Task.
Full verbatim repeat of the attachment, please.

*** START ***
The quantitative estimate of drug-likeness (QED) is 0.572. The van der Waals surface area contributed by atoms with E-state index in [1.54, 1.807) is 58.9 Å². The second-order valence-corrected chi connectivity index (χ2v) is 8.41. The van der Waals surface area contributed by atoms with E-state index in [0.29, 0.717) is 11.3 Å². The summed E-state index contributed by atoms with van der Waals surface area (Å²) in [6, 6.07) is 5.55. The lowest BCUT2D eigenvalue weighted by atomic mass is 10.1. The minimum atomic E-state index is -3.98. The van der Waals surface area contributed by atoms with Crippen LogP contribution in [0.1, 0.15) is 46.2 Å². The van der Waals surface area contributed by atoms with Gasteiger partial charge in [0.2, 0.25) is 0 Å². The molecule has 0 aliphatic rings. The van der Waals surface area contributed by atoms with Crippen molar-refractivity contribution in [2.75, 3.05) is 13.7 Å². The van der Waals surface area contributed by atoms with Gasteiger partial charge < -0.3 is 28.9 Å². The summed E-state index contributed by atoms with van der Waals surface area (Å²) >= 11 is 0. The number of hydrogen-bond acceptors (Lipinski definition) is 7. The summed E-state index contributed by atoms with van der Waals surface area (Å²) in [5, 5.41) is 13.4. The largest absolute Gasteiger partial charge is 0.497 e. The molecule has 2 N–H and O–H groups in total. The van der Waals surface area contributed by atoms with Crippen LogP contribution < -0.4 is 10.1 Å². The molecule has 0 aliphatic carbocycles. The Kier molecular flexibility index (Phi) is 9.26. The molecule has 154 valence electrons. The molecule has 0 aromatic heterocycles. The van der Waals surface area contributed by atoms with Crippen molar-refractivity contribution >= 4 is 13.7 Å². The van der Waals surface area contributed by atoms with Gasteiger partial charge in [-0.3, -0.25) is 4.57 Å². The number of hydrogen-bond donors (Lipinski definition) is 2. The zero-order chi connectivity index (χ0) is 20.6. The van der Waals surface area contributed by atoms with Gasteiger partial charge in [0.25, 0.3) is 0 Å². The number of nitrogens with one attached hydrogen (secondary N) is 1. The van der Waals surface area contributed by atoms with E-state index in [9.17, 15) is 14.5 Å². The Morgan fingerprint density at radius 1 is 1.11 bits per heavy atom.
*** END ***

The quantitative estimate of drug-likeness (QED) is 0.572. The van der Waals surface area contributed by atoms with E-state index in [1.54, 1.807) is 58.9 Å². The second-order valence-corrected chi connectivity index (χ2v) is 8.41. The van der Waals surface area contributed by atoms with E-state index in [0.29, 0.717) is 11.3 Å². The summed E-state index contributed by atoms with van der Waals surface area (Å²) in [6, 6.07) is 5.55. The lowest BCUT2D eigenvalue weighted by atomic mass is 10.1. The minimum atomic E-state index is -3.98. The van der Waals surface area contributed by atoms with Crippen LogP contribution in [0.1, 0.15) is 46.2 Å². The van der Waals surface area contributed by atoms with Gasteiger partial charge in [0.2, 0.25) is 0 Å². The molecule has 0 aliphatic rings. The van der Waals surface area contributed by atoms with Crippen molar-refractivity contribution in [2.75, 3.05) is 13.7 Å². The van der Waals surface area contributed by atoms with Gasteiger partial charge < -0.3 is 28.9 Å². The summed E-state index contributed by atoms with van der Waals surface area (Å²) >= 11 is 0. The number of hydrogen-bond acceptors (Lipinski definition) is 7. The summed E-state index contributed by atoms with van der Waals surface area (Å²) in [5, 5.41) is 13.4. The largest absolute Gasteiger partial charge is 0.497 e. The molecule has 2 N–H and O–H groups in total. The van der Waals surface area contributed by atoms with Crippen LogP contribution < -0.4 is 10.1 Å². The molecule has 0 aliphatic carbocycles. The Kier molecular flexibility index (Phi) is 9.26. The molecule has 154 valence electrons. The molecule has 0 aromatic heterocycles. The van der Waals surface area contributed by atoms with Crippen molar-refractivity contribution >= 4 is 13.7 Å². The van der Waals surface area contributed by atoms with Gasteiger partial charge in [-0.3, -0.25) is 4.57 Å². The number of hydrogen-bond donors (Lipinski definition) is 2. The zero-order chi connectivity index (χ0) is 20.6. The van der Waals surface area contributed by atoms with Gasteiger partial charge in [0.25, 0.3) is 0 Å². The number of nitrogens with one attached hydrogen (secondary N) is 1. The van der Waals surface area contributed by atoms with E-state index in [9.17, 15) is 14.5 Å². The Morgan fingerprint density at radius 1 is 1.11 bits per heavy atom.